The years passed and I rode the train many times. During my college years VIA Rail was often the mode of transportation between home and Toronto, then later Chatham, Ontario. I always enjoyed those trips. The RDC Budd cars were my favorite for a good ride.
Later I remember taking the train to Melville, Saskatchewan to look at a job (it did not pan out, but what an awesome train trip). My all time favorite trip was in 2004 when I traveled on Amtrak from Toronto to New York City to Orlando Florida (and back!). That’s for another story.
Eventually I got married and started a family. Roughly 30 years ago, early in our married life, my wife, knowing that I enjoyed trains, gave me a Bachmann model railroad starter kit for Christmas. It did not take me long to figure out that I knew nothing about it, and that to enjoy modeling I had to expand it and build a layout.
The “Eureka” moment!
But how? On a family visit, I hit the jackpot, at a mall I stopped at Leisure World, a local hobby store. They had Trains, Model Railroader, and something I had not heard of before, VHS tapes of real trains operating. I thought here is a way to learn more about trains, watching railroad videos. (Little did I know!)
Not long after, I started purchasing railroad videos. My first was: “The Great Canadian Train Ride”, a Doug Jones Travelogue. Soon after, “Trains of the Upper Mississippi, Volume 2” by Pentrex came into my possession, and a few other videos dropped into my lap as well. With that I was hooked. I started ordering a few by mail order and found more at model train shows and model train stores, and my collection grew.
Like my father, I settled on a farm, but I went for a cattle farm. Like my father I have several children (all moved on now). A daughter, then nearly 9 years later a couple of sons a couple years apart. I was in my early 40’s when the last son arrived, and like myself he loves the trains and cattle.
In 2009 my beloved Colleen passed away leaving me to raise the 2 young boys. The following spring we headed west in a 3 passenger, 15 year old Ford F150 and all our stuff. Four days and 3,300km (2,050 miles) later we stopped northwest of Edmonton, Alberta. That lasted 18 months and then uprooted ourselves again, to our life in Delisle, Saskatchewan. I have since remarried to a wonderful lady named Anne. Anne knew nothing about her betrothed being a railfan and at first may have thought I was a tad “odd” for enjoying trains. Railfans are not overly common in Saskatchewan. But Anne got the railroad fan bug too! She now enjoys the road trips as much as I do.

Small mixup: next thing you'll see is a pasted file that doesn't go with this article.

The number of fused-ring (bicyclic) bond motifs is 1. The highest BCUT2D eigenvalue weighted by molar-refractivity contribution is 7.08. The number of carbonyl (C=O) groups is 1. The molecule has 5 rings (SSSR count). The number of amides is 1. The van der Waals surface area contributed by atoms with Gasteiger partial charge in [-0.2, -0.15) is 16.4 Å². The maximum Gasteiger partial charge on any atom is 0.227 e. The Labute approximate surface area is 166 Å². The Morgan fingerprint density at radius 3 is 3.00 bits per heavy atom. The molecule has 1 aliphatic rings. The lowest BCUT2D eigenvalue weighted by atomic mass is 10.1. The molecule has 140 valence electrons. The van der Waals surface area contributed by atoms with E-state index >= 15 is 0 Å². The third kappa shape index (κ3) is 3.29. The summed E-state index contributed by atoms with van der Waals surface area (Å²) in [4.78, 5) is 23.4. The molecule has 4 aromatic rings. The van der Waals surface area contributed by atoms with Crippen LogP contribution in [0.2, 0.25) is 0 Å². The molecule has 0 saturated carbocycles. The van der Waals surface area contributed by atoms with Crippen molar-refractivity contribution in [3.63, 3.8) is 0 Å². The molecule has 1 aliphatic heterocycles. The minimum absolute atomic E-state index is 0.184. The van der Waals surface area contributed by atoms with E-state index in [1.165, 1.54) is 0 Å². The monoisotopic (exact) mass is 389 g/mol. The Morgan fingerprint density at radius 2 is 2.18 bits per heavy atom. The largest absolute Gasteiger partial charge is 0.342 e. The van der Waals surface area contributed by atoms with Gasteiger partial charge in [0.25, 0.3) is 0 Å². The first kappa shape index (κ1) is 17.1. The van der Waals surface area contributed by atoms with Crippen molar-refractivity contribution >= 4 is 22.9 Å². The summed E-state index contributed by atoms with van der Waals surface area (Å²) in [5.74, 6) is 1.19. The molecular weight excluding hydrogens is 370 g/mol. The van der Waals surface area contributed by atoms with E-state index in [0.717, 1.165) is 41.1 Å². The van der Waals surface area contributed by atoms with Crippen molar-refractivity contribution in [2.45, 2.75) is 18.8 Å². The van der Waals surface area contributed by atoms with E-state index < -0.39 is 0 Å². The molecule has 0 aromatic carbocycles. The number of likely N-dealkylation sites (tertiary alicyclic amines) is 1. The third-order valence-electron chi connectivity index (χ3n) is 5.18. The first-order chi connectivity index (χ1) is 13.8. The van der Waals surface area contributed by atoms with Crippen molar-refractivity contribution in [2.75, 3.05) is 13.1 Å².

From watching railfan videos to railfan video producer!
Moving to Saskatchewan, I noticed that there were only a very few videos of trains here. At the time, just a very few. My favorite is “Prairie Rails”, originally produced by “Rail Innovations” from Ontario, now produced by Greg Scholl Video Productions in Batavia, Ohio. So Anne and I decided to purchase a video camera and make some ourselves.
Eight years later, and a lot of learning, we enjoy this hobby in a new way – by sharing what the Canadian prairie provinces (Manitoba, Alberta & Saskatchewan) have to offer by making some railroad videos. (Note from RailfanDepot: We’re talking to Lloyd about bringing his video line to our store. As they say, “watch this space”.) Note: I have not counted my own videos in my video library count, as that is only the purchased videos.
We even plan our vacation time around railfanning. It could be the Canadian prairies or to Wyoming, Nebraska, Illinois or even farther afield. (More on that in future stories).
As for railroad modelling which started this whole “railroad thing”, well, we no longer live on the farm having moved into town and our house is small so there is no place for a layout. Models currently sit in boxes waiting for a day in the future.
Why purchase railroad videos?
So friends, this is my background and how I ended up with a fairly large video library. All the videos are here on display, on shelves that I have made myself (you can’t purchase shelving for a library this size at Walmart, Home Hardware, etc). And my video library will continue to grow. Why I have the collection that I do will be presented next in… “Why purchase railroad videos?”
Thanks for reading! From the “Land of Living Skies”, Saskatchewan, Canada, have a great day! -Lloyd